What did you say? Plan: Pronunciation ... What did you say? By . Sarah Sahr . Oh, the joys of helping students with the strange English phonemes. It’s safe to say, English is

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  • Lesson Plan: Pronunciation Activities 1 TESOL Connections: October 2012

    What did you say? By Sarah Sahr Oh, the joys of helping students with the strange English phonemes. Its safe to say, English is peppered with confusing pronunciation. Im sure we have all come across those moments of, Excuse me. What was that? Could you say that again? These types of questions not only come from the teachersthey also come from students not understanding their teachers! From consonants like /ras/ and /las/, to vowels such as /bd/ and /bd/, not to forget the dreaded /tri:/ and /ri:/, students are tasked with sorting out all kinds of complicated sounds and articulations. The activities below are designed to help students see the potential problems. Maybe, if we can see where mouths, teeth, and tongue are getting tangled, we can fix it. So, warm up your articulators! (You can download the full International Phonetic Alphabet chart from the International Phonetic Association.) Mirror Mirror Materials: small hand-held mirrors, one for each student Often, as teachers, we resort to hearing when it comes to helping students pronounce different phonemes. When, sometimes, it helps to simply look at the structure of the mouth, teeth, and tongue. This simple exercise might help students see the physical differences between certain sounds. Make sure each student has his or her own mirror. The teacher needs to model different phoneme physical structure. It is important to be overly obvious. Here are some samples of what pairs you can model:

    /m/ and /l/ /v/ and /b/ /d/ and /p/

    /s/ and // / t / and / / // and /g/

    If you are having trouble remembering these sounds, you may find samples here. Students should use their mirrors to look at the placement of their mouths, teeth, and tongues. Its nice to let them practice while facing a wall. That way, they wont be embarrassed about staring at their mouths or self-conscious about forming the sounds. Paper Puff Materials: small strips of notebook paper, 1 inch wide and 3 inches long Students should be given a list of words (see below for some samples). Many students struggle finding the difference with /p/ & /b/, /t/ & /d/, and /k/ & /g/. This activity is designed to help students understand the difference in the amount of air needed to produce these sounds. Using their index finger, students will hold one end of the paper to their chins while the other end of the paper is situated in front of their mouths. Students should say the words from the lists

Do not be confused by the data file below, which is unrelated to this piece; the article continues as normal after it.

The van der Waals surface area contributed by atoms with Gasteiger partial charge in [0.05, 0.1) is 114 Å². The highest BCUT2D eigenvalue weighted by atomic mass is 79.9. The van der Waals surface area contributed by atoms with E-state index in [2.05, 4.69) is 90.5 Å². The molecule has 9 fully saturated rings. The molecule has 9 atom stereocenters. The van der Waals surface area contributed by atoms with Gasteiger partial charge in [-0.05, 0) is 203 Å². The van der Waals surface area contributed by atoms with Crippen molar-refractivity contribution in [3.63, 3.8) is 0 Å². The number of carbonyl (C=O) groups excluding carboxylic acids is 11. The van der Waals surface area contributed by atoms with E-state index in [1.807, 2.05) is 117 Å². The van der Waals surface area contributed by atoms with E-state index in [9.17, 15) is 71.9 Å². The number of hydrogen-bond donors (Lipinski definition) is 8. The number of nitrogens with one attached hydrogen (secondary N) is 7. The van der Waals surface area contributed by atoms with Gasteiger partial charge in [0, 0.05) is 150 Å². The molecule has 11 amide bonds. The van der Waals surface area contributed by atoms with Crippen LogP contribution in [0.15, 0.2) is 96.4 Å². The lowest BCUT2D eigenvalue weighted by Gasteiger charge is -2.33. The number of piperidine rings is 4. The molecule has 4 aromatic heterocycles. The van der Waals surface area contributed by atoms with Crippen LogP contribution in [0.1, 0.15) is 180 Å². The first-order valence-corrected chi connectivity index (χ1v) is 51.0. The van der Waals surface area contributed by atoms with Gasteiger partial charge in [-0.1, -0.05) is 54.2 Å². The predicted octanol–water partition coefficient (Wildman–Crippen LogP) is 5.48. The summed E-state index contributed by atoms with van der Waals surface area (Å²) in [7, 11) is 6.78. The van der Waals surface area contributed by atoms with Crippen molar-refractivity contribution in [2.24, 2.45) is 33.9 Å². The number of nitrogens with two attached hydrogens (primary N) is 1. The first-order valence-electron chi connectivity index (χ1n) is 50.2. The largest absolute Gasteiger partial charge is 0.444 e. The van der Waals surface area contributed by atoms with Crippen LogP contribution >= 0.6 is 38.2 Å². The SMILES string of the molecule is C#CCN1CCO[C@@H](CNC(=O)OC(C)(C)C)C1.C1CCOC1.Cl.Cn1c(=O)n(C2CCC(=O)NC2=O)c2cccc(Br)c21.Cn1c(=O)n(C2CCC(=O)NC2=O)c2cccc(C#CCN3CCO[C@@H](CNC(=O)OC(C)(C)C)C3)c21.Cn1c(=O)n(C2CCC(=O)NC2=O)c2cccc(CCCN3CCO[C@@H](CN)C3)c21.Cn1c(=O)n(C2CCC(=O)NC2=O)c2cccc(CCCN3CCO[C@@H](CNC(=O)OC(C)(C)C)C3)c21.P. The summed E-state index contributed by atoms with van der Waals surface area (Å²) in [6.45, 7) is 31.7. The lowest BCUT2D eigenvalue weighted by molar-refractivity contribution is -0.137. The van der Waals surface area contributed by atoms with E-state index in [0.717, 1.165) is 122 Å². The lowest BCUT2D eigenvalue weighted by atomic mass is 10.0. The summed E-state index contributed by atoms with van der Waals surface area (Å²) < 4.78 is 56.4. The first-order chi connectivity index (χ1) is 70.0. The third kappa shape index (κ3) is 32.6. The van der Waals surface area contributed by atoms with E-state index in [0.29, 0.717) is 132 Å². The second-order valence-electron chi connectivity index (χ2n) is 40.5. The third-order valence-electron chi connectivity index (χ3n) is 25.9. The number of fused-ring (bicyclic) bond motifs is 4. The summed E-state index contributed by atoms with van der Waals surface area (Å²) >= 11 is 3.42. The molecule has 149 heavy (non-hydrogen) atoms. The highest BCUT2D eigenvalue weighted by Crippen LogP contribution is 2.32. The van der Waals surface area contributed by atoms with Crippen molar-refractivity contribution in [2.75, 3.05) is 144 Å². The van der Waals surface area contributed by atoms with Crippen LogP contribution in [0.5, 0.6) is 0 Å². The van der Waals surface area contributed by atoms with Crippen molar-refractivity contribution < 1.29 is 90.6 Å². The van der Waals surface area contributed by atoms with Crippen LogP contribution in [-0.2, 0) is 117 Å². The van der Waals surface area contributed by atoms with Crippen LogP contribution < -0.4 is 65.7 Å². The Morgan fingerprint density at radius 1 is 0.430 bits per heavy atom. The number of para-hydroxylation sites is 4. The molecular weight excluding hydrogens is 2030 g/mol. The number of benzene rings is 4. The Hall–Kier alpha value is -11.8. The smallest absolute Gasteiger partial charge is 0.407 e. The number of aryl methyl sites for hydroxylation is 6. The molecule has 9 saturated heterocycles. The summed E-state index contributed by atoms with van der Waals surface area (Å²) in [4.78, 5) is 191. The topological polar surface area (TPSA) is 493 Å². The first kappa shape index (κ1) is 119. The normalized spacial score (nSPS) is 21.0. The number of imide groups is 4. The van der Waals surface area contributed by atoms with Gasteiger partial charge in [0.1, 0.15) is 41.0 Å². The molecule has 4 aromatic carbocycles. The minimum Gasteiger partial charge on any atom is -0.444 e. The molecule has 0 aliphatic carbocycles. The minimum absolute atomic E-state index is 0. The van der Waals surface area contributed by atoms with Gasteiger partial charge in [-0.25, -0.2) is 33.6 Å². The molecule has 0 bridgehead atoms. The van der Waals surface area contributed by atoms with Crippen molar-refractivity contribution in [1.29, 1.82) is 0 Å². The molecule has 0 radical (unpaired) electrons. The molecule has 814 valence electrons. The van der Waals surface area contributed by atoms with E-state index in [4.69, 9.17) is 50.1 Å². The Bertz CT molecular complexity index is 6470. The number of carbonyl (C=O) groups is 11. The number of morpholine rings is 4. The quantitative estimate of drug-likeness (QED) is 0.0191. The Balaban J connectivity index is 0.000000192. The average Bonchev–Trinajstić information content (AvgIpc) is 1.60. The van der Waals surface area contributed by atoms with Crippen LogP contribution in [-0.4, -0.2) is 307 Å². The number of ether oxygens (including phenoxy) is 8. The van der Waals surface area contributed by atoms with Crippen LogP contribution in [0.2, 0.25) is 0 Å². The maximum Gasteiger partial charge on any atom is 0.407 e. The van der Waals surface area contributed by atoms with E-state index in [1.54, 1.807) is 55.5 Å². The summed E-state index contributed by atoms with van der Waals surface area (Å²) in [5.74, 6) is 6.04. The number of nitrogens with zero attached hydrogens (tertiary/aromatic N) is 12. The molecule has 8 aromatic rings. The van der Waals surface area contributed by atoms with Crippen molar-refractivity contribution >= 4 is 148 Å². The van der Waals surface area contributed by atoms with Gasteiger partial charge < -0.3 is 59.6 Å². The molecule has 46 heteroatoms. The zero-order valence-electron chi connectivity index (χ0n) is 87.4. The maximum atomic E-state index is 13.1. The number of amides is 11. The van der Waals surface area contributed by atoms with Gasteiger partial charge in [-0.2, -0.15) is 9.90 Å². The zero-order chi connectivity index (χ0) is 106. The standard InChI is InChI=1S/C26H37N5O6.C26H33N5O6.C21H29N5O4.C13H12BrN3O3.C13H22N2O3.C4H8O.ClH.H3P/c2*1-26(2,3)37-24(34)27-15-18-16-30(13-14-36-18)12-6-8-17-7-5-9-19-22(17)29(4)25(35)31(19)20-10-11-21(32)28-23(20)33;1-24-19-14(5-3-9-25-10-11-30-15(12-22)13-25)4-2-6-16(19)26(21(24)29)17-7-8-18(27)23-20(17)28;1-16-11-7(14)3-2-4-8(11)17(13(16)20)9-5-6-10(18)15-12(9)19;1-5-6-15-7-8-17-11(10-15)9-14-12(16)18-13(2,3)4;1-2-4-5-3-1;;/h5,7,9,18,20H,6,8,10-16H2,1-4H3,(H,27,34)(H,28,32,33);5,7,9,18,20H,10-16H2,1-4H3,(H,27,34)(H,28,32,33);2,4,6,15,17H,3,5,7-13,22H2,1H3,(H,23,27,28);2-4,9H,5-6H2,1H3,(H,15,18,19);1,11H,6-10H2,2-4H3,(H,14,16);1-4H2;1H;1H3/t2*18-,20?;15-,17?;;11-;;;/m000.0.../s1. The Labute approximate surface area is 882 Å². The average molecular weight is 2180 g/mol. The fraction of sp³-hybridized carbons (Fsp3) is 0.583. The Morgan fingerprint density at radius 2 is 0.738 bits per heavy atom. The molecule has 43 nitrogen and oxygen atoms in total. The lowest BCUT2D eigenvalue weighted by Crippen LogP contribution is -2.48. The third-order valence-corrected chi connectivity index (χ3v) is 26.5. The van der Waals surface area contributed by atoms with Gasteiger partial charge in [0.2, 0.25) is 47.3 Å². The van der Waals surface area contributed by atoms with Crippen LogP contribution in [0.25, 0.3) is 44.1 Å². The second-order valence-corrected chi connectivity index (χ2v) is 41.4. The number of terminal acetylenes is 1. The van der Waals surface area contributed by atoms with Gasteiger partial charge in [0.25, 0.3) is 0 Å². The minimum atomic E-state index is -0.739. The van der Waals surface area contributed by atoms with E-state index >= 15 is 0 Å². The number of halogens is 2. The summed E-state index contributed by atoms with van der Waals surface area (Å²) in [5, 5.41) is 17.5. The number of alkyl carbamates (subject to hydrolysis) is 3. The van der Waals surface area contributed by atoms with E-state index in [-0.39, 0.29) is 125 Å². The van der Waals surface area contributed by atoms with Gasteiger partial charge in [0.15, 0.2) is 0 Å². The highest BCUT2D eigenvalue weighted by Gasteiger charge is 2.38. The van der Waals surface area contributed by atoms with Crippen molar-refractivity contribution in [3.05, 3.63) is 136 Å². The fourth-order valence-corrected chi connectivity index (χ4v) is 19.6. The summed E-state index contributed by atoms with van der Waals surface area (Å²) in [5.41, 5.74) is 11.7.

mailto:ssahr@tesol.orghttp://www.langsci.ucl.ac.uk/ipa/fullchart.htmlhttp://macchiato.com/unicode/IPA.html

  • Lesson Plan: Pronunciation Activities 2 TESOL Connections: October 2012

    below while documenting the movement of the paper. They should notice that the words with /p/, /t/, and /k/ move the paper much further then the words that start with /b/, /d/, and /g/.

    /p/ /b/ /t/ /d/ /k/ /g/ Pair Bear Tart Dart Kate Gate Pad Bad Tear Deer Key Ghee Pail Bail Tech Deck Kiddy Giddy Pan Ban Tense Dense Kale Gale Ape Abe Wrote Road Mac Mag Cap Cab Mutt Mud Hawk Hog Slop Slob Mate Made Cut Gut Rip Rib Utter Udder Cold Gold